Carlton Cole “Carl” Magee was born in January of 1872 in Fayette, Iowa.
He graduated from Upper Iowa University in 1896 with a law degree and moved to Oklahoma, becoming an attorney in early-day Tulsa, Oklahoma.
In 1919, Carl moved from Tulsa to Albuquerque, New Mexico. In 1922, Carl founded his own newspaper, Magee’s Independent. In 1923, Carl changed his papers name to the New Mexico State Tribune
Then, as the owner and editor of the New Mexico State Tribune, Carl helped uncover and implicate Albert B. Fall in the famous Teapot Dome scandal. When a judge Magee had once accused of corruption knocked him down in a hotel lobby, Carl drew his pistol and it fired, accidentally killing a bystander. Carl Magee was acquitted of manslaughter, but moved to Oklahoma City in 1927 to start another newspaper, the Oklahoma News.
In the 1920’s and 1930’s, traffic congestion problems in Oklahoma City typified those of most major American cities of the day.
By 1930. there were an estimated 500,000 cars in Oklahoma, most of which were registered in Oklahoma County and the capital city of Oklahoma City.
The problem was that people who worked downtown occupied all of the parking spots every day, forcing retail customers to park far away from stores. The city had placed time limits on parking, with enforcement performed by traffic police who chalked tires, marked time, and gave tickets on hourly rounds. The parking situation came under scrutiny by the Oklahoma City Chamber of Commerce when in 1932 they appointed Carl Magee chairman of the Traffic Committee. Carl then assumed the task of solving the parking problem.
Carl decided that the situation required the invention of a small, inexpensively made, mechanical device to “time” the use of each parking space.
He designed and built a crude windable parking meter and on December 21, 1932, filed for a patent.
In order to refine his concept and build a real working prototype, Carl joined forces with the Oklahoma State University Engineering Department. Together, they sponsored a design competition with prize money of $160 for the winning design and $240 for the submission of a working model. The contest ran from February 17 to May 6, 1933.
While several students built models, unfortunately none of the submissions were acceptable.
Professor H. G. Thuesen joined the project soon afterward and enlisted the help of Gerald A. Hale, former engineering student and 1927 OSU graduate.
For the new parking meter model, dubbed the “Black Maria,” they created the interior parts; a local plumber made the exterior shell.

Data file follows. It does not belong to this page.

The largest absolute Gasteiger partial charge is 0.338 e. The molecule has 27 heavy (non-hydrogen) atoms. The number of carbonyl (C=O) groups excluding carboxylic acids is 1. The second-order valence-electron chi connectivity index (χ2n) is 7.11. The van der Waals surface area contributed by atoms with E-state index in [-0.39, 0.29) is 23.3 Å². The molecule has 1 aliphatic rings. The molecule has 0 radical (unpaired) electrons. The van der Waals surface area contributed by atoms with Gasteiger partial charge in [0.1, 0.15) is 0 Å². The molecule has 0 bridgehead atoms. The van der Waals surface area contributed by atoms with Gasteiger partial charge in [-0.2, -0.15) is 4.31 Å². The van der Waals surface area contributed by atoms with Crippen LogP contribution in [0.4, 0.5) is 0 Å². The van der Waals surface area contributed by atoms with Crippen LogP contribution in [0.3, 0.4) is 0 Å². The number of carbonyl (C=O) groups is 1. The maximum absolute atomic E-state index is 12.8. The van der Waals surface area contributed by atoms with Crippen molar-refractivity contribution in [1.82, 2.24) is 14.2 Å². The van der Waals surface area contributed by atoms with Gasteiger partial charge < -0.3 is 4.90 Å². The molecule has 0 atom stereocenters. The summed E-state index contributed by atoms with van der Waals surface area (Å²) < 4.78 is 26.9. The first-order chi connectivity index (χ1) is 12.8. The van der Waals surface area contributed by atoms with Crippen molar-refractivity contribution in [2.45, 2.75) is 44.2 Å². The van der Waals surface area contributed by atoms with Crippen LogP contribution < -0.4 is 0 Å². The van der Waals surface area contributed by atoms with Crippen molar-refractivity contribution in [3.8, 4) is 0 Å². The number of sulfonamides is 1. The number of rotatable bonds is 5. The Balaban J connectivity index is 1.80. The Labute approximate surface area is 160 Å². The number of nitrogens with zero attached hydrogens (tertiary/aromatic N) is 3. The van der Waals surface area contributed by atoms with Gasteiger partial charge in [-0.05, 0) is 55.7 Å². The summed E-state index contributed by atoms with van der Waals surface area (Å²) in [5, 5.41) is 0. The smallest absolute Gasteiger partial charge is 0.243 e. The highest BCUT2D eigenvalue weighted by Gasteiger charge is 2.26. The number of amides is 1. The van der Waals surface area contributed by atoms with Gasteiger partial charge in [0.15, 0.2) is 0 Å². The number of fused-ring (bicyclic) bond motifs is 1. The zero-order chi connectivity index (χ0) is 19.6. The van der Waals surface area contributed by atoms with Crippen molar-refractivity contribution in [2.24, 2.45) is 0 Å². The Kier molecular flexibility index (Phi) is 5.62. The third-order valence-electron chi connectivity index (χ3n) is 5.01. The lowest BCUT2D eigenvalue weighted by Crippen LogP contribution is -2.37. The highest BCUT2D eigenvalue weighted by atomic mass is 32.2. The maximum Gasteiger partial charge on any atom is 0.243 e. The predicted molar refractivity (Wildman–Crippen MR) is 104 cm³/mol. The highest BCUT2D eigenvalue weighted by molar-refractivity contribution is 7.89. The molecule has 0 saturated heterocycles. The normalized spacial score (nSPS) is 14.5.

By late 1933, Carl Magee, Thuesen, and Hale began looking for a manufacturer.
The MacNick Company of Tulsa, makers of timing devices used to explode nitroglycerin in oil wells, was contracted to manufacture the unit.
Carl filed for a new patent for this “coin controlled parking meter” May 13, 1935.
Then, on July 16, 1935, 175 meters were installed and tested on fourteen blocks in Oklahoma City.
When the system proved successful, the city placed meters all over downtown.
Carl Magee then raised money from 125 businessmen and incorporated the Dual Parking Meter Company, with offices in the Commerce and Exchange Building, Oklahoma City.
The original units were first trademarked as the “Dual” and later as the “Park-O-Meter,” under patents held by Carl Magee.
After World War II a new organization, Magee-Hale Park-O-Meter Company, manufactured the product in Oklahoma City, and Dual was sold to an Ohio company.
The immediate impact of Carl’s parking meter was threefold.
First, it straightened out Oklahoma City’s parking problem.
Second, it brought revenue into the city coffers through meter money (a nickel an hour) and parking fines (a twenty-dollar fine for each violation). Third, it stimulated a huge growth in the assessed valuation of downtown commercial property.
Carl C. Magee had started a trend, and parking meters sprang up in cities all across the nation, and ultimately worldwide.
His coin controlled parking meter patent, #2,118,318, was finally issued May 24, 1938.
Carl Magee died in Tulsa, Oklahoma on February 1, 1946 from coronary thrombosis.
Today there are an estimated five million parking meters in use.
Now WE know em